Sending a message on sexting
Q. You object to the term “sexting.’’ Why?
A. As a catchall phrase, it’s fine. But when you use a blanket term like that, it conjures up different ideas about what kind of behavior you mean. We might start by asking kids what sexting means to them. But we’re most interested in specific behaviors and what they think is behind them. For example, 16-year-old boys in a locker room doing something stupid is very different from serious bullying behavior.
Q. What methodology are you using?
A. We’re holding focus groups with kids, parents, school administrators, and other concerned adults. We want everybody’s perspective, how different groups think and talk about the problem.
Q. Fair to assume that teens think and talk about sexting differently from adults?
A. Sure, but we also want to find areas of commonality. Some believe that kids do stupid things and our job is to stop them. Others argue that we struggle with this only because it’s about sex and kids. To me, it’s probably some of both. Now, how do we inject some reason into the discussion?
Q. Some may dismiss sexting as relatively harmless behavior, but young lives are getting ruined, aren’t they?
A. Absolutely. The idea is to recalibrate laws so we balance between intervening where there’s potentially serious criminal activity — like commercial interest or sexual extortion — and putting kids in an Internet safety or gender sensitivity program first.
Q. Statistics on teen sexting run from 15 percent to 33 percent or higher. What figures do you use?
A. Again, it depends on the definition. What struck me about one survey was how common a dating practice this is among the 20-25 age group. If this is normative behavior for young adults, and teens do things at an earlier age than their parents would like, it makes sense they’re behaving like this at 16 rather than 19.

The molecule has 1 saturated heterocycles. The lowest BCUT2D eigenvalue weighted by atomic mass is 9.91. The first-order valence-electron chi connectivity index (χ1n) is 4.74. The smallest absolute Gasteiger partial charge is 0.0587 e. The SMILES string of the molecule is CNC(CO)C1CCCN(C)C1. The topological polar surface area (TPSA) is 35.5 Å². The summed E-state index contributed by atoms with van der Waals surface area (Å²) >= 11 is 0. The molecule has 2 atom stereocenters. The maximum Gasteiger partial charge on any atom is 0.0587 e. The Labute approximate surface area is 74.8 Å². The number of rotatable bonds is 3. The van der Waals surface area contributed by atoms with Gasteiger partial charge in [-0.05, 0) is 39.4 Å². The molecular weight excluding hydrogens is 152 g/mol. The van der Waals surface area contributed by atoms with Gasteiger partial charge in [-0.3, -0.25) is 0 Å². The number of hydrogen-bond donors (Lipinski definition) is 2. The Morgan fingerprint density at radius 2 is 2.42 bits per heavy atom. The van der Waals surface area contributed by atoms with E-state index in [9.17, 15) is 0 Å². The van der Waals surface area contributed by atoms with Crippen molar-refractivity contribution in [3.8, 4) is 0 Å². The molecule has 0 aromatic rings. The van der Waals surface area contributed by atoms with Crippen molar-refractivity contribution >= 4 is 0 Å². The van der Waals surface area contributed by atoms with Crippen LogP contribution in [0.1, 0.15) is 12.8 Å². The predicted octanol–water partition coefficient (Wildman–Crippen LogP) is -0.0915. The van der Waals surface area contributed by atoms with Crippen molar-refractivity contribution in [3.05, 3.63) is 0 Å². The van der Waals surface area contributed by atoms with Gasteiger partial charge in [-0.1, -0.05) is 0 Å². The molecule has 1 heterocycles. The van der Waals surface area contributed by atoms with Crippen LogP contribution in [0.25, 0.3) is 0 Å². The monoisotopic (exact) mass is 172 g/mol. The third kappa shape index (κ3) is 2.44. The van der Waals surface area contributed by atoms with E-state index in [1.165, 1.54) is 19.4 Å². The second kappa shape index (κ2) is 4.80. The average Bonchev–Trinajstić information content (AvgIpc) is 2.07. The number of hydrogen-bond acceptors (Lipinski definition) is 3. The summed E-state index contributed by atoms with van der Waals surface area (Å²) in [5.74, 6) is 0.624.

Q. Do you see a double standard applied to girls and boys?
A. Kids know that when a boy sends something unsolicited to a girl it’s received very differently from a girl sending it to a boy. As a parent, I know that if my teenage daughter got an explicit picture from a boy, she’d be grossed out. But a boy getting one might be sharing it with his friends. We need that contextual perspective.
Q. Brett Favre sexting a team employee, Megan Fox in a cellphone ad with a sexting subtext: Your reaction?
A. They just reflect what’s happening in the popular culture. If famous people are doing it, then it looks like normative behavior.
Q. Where are we headed in terms of policy?
A. We tend to make decisions based on what seems to feel right, and not what the evidence necessarily says will make us safer. Ideally, I’m hoping we focus on good home environments, consistent messages from schools, and everyone working to promote healthy psychosocial development.
Q. Suppose school administrators say they have no funds for new education programs?
A. I don’t think it’s about additional resources. It’s about embedding this stuff in existing curriculums. Not necessarily doing more but doing things better.
Q. Are you worried about policy issues getting politicized?
A. We know the federal government’s interested in this issue because it concerns sex and kids. We have to take into account that moralistic perspective. Still, the key is presentation and knowing the stakeholders. When it comes to sex offenders, for instance, I’ve become much more moderate over the years.
Q. How so?
A. Take registration and notification laws. There’s not much evidence they make us a lot safer. Still, I’ve come to realize there’s power in symbolism. If the public feels safer, that’s a legitimate policy goal.
Q. You’re the parent of teenagers. What advice do you have for other parents?
A. I ask my kids about programs they’ve had in school, like anti-bullying. How are they processing the information? You can’t be afraid to talk to them about the real dangers out there, or pretend the schools alone are handling this.
Interview was condensed and edited. Joseph P. Kahn can be reached at firstname.lastname@example.org.